is in your blood

floating to your fingertips

flushing your face

changing currents


catapulting you to dizzying rage

circulation low

under the dreary sky

then circulation high

above the hurricane

it escapes

in unpredictable ways

an argument

when you were too tired to speak

or a drawing

when you didn’t have the will

to sign your name

it’s moving inside

like a river

that flows upstream

or a rainstorm

that rises

when the grass is too green.

No Exit

Jimmy exited the 4th floor elevator, making his way to the vice president’s office. Writing for a men’s magazine was not what he envisioned. He believed he was a poet; he wanted to be a poet; at a time when most dream of money, Jimmy wanted to write words that couldn’t be unwritten. He was skinny; dressed in a cheap suit that was too big for him. Dress at Maximum Magazine was a part of company regulations and a way of measuring the worth of employees. He was worthless by their standards but he had words inside. He opened Mr. Bills’ office. It was shiny, the way mahogany and silver look when they’ve been polished.

“You’re late,” Bills said. “You’ll arrange copy for our magazine so we can distribute.”

“I thought I was going to write something.”

“You’ll write your resignation if you interrupt me again. My assistant will help you with the particulars.”

Jimmy felt anonymous; it was the kind of invisible feeling one gets in the presence of others. He left Bills’ office a little bit weaker than before. Jimmy walked to the elevator and got on. Before he pressed the button, Bills shouted, “Wait; hold that elevator.” The big man put his hand between the doors and squeezed in. His suit was shiny, like it had been polished; it was really expensive; you could tell, just by looking at it. He stank of expensive cologne and a lingering cigar.

On the third floor, the doors opened and an attractive woman got on. Her blazer covered her obvious curves, and Jimmy looked at the back of her head in the way boys do when they dream. She was a magazine model. On the second floor, the janitor pushed his cart in.

“Don’t they have corridors and freight elevators you can use?” Bills asked.

The janitor didn’t say anything. Halfway down the first floor, the elevator stopped.

“This is just great, I’ve got a meeting to be at in 15 minutes,” Bills said.

The blonde turned around. She looked like she hadn’t slept in two days.

The janitor shrugged his shoulders and Jimmy picked up the emergency telephone. “It doesn’t work.”

Then the lights went out. “Oh God, really?” Bills complained. “This can’t be happening. It was blacker than black.

“Let’s hope the air conditioning still works,” the janitor said. “Nope; that’s out too. It might get really hot in here.”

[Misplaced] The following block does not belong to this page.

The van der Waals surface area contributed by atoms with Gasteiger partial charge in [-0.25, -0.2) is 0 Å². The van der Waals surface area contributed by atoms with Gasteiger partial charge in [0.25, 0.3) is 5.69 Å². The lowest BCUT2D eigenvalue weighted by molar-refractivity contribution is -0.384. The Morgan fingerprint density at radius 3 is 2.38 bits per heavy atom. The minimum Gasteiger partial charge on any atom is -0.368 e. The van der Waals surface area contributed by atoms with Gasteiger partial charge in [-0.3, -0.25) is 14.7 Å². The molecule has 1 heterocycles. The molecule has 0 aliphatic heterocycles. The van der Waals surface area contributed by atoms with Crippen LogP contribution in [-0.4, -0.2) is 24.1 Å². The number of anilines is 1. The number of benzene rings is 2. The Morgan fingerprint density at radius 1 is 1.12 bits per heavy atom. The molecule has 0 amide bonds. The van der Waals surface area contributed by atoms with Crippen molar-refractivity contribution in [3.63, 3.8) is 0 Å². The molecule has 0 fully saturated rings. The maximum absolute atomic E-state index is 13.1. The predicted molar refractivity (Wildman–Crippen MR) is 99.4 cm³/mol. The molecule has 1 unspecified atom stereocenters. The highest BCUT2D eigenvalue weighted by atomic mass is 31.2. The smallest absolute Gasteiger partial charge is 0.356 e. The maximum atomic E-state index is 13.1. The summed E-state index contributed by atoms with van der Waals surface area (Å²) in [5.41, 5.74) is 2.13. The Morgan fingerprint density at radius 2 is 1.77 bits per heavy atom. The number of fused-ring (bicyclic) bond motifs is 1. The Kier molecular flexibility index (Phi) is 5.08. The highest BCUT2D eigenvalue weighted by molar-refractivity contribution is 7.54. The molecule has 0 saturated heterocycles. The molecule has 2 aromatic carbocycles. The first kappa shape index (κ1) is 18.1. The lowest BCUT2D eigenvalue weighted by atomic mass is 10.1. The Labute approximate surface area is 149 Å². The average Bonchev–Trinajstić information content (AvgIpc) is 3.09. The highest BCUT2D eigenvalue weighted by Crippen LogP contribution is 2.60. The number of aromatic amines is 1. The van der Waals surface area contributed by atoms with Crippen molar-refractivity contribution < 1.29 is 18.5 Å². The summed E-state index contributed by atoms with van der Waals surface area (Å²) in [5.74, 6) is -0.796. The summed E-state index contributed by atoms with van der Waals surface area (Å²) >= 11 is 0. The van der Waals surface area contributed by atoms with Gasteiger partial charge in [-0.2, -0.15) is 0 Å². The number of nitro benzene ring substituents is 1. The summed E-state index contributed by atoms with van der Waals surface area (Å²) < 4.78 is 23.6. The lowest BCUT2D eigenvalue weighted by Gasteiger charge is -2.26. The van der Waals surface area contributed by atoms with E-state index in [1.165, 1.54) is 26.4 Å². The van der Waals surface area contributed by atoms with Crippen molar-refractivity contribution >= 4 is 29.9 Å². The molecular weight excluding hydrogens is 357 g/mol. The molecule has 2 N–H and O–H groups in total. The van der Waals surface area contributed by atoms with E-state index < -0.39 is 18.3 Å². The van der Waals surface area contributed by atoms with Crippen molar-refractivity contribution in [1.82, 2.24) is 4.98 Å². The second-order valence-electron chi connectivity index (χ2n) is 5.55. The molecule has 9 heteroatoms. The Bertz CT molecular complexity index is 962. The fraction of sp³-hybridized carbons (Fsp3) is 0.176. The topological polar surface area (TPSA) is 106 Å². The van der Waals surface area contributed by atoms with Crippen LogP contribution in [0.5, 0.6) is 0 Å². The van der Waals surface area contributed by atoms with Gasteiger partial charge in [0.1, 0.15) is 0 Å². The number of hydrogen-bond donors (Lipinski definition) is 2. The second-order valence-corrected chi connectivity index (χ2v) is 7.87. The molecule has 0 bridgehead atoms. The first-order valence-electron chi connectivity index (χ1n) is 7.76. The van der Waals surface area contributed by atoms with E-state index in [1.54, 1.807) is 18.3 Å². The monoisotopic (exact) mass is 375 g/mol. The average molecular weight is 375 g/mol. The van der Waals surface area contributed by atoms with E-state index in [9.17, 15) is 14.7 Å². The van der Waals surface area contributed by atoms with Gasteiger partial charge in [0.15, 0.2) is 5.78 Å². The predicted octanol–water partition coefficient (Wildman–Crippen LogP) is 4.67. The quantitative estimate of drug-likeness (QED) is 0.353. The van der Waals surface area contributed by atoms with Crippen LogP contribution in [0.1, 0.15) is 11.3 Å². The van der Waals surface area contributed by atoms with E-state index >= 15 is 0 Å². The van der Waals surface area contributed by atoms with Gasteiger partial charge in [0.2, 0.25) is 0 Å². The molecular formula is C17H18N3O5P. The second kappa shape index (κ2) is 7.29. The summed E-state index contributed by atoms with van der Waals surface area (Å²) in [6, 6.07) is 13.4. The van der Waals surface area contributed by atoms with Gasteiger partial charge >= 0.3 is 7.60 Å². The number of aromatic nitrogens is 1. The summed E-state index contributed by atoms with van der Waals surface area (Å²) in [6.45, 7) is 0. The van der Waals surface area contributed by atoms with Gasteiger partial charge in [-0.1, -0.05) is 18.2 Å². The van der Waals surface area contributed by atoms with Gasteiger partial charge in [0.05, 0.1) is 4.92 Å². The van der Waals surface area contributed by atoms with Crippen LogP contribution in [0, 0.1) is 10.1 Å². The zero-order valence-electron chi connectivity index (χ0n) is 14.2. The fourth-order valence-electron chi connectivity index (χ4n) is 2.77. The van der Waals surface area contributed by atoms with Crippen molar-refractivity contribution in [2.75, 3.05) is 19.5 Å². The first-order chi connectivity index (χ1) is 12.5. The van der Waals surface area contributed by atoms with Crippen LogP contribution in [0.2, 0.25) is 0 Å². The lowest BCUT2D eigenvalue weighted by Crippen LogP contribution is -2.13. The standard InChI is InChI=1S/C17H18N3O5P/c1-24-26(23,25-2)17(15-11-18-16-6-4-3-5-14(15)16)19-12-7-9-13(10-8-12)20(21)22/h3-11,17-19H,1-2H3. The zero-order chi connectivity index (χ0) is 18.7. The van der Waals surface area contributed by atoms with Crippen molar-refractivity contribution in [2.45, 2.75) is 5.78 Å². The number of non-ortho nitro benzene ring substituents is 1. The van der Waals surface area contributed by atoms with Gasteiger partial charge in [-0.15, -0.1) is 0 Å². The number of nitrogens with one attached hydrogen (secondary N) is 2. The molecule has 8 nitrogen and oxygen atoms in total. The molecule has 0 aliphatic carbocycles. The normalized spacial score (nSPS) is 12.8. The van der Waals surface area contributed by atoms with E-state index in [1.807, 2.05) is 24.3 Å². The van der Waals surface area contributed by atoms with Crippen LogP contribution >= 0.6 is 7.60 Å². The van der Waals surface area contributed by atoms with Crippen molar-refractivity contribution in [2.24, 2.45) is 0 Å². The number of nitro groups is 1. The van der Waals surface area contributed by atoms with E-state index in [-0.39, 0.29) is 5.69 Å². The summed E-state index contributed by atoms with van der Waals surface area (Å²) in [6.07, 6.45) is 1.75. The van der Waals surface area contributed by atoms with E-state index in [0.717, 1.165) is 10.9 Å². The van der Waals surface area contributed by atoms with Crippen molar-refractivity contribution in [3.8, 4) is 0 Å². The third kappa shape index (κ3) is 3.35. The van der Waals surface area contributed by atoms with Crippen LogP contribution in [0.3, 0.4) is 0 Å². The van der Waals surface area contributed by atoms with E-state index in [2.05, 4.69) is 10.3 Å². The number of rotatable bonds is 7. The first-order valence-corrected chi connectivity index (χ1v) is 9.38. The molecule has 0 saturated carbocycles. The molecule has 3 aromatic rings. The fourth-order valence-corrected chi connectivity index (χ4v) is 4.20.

Somebody will find us. Wait… do you smell something?”

“It’s burning plastic; probably an electrical malfunction,” the janitor said.

“Can you fix it?” Bills ask.

“I can try, but I’m not an electrician.”

“What good are you if you can’t fix it?” Bills complained.

The janitor ignored him.

“I’m just going to sit down for a bit; I don’t feel well,” the woman said. She was invisible in the dark and Jimmy thought her voice sounded different; it was vulnerable.

“To override, we have to cross the wires,” the janitor said. He started stripping off plastic with his pen knife.

“What happens if you cut the wrong wire?” Bills asked.

“We’ll be stuck here until someone breaks through the wall.” CUT. Nothing happened.

5 hours later…

“I can’t breathe,” the woman said.

“There’s smoke in the elevator.” Jimmy couldn’t see it in the dark, but the smell was unmistakable.

“You suffocated us, you damn fool,” Bills yelled and then coughed.

Jimmy was light headed.

Bills was angry.

The woman was unconscious.

The janitor failed to save them.

And moments past. Suddenly, light shifted above them. “Anybody in there?”

“I’m here,” Jimmy said.

Everybody else was dead.

The Man Without a Name

The river trail snakes through the city and washes out into the country. It’s deserted; the type of place girls avoid. After sitting in meetings all day, I look forward to my long walk; it gives me something to follow. The October sun sets, and I make it onto the trail. Black trees are painted in orange and Evergreens are even greener at night. I don’t expect to see anyone. It gets cold and the homeless move where the ground it warm.

A Chocolate Lab is wading near a make-shift campsite and the owner is sitting on some logs drinking a Budweiser.

“Goin for a walk?” He asks.


“Gettin out in nature is a good way to clear the head.” He takes another drink. The middle-aged man is wearing a construction shirt and torn jeans. He’s got an unintentional beard and a happy-go-lucky demeanor. I guess that’s the alcohol working and I know he’s harmless.